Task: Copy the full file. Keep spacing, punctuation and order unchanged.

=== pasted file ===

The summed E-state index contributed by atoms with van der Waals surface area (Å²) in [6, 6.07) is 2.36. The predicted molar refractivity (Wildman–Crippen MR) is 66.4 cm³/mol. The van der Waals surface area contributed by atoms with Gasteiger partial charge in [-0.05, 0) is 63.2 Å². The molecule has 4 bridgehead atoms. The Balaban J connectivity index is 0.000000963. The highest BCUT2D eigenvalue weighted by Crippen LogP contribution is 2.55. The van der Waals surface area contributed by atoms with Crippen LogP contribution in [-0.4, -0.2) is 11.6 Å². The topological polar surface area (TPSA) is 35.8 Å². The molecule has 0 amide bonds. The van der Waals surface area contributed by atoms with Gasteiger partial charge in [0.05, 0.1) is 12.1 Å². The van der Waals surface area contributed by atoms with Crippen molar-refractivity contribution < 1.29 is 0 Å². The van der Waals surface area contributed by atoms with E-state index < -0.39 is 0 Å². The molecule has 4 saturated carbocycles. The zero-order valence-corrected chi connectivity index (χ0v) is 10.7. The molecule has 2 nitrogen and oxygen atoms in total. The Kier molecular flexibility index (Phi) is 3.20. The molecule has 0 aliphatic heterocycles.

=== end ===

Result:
The summed E-state index contributed by atoms with van der Waals surface area (Å²) in [6, 6.07) is 2.36. The predicted molar refractivity (Wildman–Crippen MR) is 66.4 cm³/mol. The van der Waals surface area contributed by atoms with Gasteiger partial charge in [-0.05, 0) is 63.2 Å². The molecule has 4 bridgehead atoms. The Balaban J connectivity index is 0.000000963. The highest BCUT2D eigenvalue weighted by Crippen LogP contribution is 2.55. The van der Waals surface area contributed by atoms with Crippen LogP contribution in [-0.4, -0.2) is 11.6 Å². The topological polar surface area (TPSA) is 35.8 Å². The molecule has 0 amide bonds. The van der Waals surface area contributed by atoms with Gasteiger partial charge in [0.05, 0.1) is 12.1 Å². The van der Waals surface area contributed by atoms with Crippen molar-refractivity contribution < 1.29 is 0 Å². The van der Waals surface area contributed by atoms with E-state index < -0.39 is 0 Å². The molecule has 4 saturated carbocycles. The zero-order valence-corrected chi connectivity index (χ0v) is 10.7. The molecule has 2 nitrogen and oxygen atoms in total. The Kier molecular flexibility index (Phi) is 3.20. The molecule has 0 aliphatic heterocycles.